Comment: Our future with Brexit will be shaped by events in London and Belfast
There are days when things come together in a funny way to remind us that we are, after all, a small country fighting for space and a share of the action in a noisy and complex world.
Yesterday was such a day. There were talks affecting every Irish citizen in three centres outside of this political jurisdiction.
Most importantly, the EU-UK divorce talks finally opened in Brussels days short of a full year since the June 23 referendum result landed on us with a thud.
Fresh, and hopefully sincere, efforts kick-started again in Belfast in an attempt to get a new power-sharing government established. And the newly-elected Taoiseach, Leo Varadkar, flew to London for a first meeting with British Prime Minister Theresa May.
All of these are closely interlinked and all carry limited powers of influence for our elected politicians and their back-up teams in Dublin. These outcomes will determine our continuing prosperity in the coming years - or the lack of it.
In Brussels, the opening of Brexit negotiations finally happened, days short a full calendar year since British voters decided by 52pc to 48pc to leave the EU. It was far from an encouraging start from an Irish point of view.
Britain is our biggest trading partner and the fortunes of both islands are deeply interlinked, economically and politically, via the North of Ireland. Yet all Irish fortunes are also shaped by links with mainland Europe which we want to maintain. The upcoming process is about reconciling these divergent interests.
But this Brexit process, which will shape the lives of current and future generations, starts with a government in neither London nor Belfast, and no clear idea among the political principals in either administration about what they want to achieve.
For all of that, the opening tone between the EU's lead negotiator, Michel Barnier, and the UK's David Davis was positive and encouraging.
Mr Barnier emphasised, among other things, the Irish situation. But we are a huge distance away from tangling with "Irish issues" just yet.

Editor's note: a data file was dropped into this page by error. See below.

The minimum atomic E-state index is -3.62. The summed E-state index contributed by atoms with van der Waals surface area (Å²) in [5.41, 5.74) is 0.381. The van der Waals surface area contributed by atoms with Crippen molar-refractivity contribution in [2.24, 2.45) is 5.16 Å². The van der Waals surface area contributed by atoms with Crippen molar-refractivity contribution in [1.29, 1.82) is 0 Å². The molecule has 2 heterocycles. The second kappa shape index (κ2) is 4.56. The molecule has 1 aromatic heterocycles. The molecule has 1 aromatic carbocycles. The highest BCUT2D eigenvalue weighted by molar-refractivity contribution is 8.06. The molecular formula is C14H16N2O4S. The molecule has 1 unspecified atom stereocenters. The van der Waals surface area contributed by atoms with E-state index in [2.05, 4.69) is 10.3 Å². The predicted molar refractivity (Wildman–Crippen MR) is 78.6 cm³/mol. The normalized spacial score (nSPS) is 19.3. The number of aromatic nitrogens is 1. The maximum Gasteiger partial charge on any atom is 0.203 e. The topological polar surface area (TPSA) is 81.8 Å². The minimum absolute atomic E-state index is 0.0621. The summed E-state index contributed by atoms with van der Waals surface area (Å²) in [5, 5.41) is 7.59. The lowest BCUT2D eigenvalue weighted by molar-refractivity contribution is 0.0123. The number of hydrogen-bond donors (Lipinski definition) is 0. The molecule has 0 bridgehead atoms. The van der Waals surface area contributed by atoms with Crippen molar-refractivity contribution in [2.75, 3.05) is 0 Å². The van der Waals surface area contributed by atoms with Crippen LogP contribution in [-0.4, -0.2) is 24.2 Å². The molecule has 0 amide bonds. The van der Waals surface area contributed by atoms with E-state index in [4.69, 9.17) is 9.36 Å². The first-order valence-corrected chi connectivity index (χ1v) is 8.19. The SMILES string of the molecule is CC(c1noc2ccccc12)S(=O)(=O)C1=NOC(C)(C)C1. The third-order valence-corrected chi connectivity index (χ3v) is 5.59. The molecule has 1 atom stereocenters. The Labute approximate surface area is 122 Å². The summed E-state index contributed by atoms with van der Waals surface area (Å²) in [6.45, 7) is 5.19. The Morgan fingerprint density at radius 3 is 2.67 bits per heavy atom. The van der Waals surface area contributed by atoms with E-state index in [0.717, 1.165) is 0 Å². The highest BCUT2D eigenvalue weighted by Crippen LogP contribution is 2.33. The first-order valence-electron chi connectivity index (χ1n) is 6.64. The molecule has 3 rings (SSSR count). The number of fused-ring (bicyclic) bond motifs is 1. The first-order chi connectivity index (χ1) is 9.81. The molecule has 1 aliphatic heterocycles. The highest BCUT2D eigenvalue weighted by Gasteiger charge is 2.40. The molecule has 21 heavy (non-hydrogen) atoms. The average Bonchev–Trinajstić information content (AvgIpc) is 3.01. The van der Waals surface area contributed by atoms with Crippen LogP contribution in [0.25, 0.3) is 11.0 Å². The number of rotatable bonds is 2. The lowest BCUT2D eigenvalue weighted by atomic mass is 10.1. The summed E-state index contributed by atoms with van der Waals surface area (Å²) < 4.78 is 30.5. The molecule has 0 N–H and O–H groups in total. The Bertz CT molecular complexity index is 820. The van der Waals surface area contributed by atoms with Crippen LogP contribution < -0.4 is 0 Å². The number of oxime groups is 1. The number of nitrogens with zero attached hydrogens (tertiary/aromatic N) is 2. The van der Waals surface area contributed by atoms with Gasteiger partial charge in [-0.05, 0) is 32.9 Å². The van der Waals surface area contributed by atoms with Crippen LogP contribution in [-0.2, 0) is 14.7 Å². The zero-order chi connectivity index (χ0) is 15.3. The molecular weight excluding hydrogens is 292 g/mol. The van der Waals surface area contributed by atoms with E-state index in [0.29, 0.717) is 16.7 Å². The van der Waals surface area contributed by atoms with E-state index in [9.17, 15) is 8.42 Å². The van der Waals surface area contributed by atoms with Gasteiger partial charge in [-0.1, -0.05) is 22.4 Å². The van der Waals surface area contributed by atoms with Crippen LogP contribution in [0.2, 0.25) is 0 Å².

First up is trying to find a formula to assess the UK's EU sign-off bill. Britain cannot just walk from long-term budget commitments on a wide variety of issues. But an assessment by the influential 'Financial Times' that the final reckoning may be €100bn is politically explosive - even if phased over years - for the world's fifth biggest economy.
Ireland shares Britain's enthusiasm for getting to talks about the future of UK-EU relations as quickly as possible. But you frequently cannot get what you want as soon as you want it.
The Belfast talks have recommenced with the biggest question being whether the two parties which count, the DUP and Sinn Féin, really mean their public claims that they want to resume coalition.
It is a lamentable situation by any standards. Everyone knows that political violence has ceased. But 20 years after the Good Friday Agreement we are entitled to say that we remain some distance away from adult politics.
The last time we had Belfast power-sharing was January. Almost six out of 10 people in the North voted to remain in the EU. There are big fights to be fought over the Border with the Republic, which will become the EU-UK's only land frontier.
There are questions about tariffs and trade and the free movement of people.
How do you do any of that without a government?
Alas, the same could be said about London where Taoiseach Leo Varadkar came calling on Mrs May.
The Taoiseach said everything you would expect him to say.
Ireland is gearing up for a sideways battle in a long series of negotiations. This one is a mega-marathon but we must stay with it. These events will decide our fate.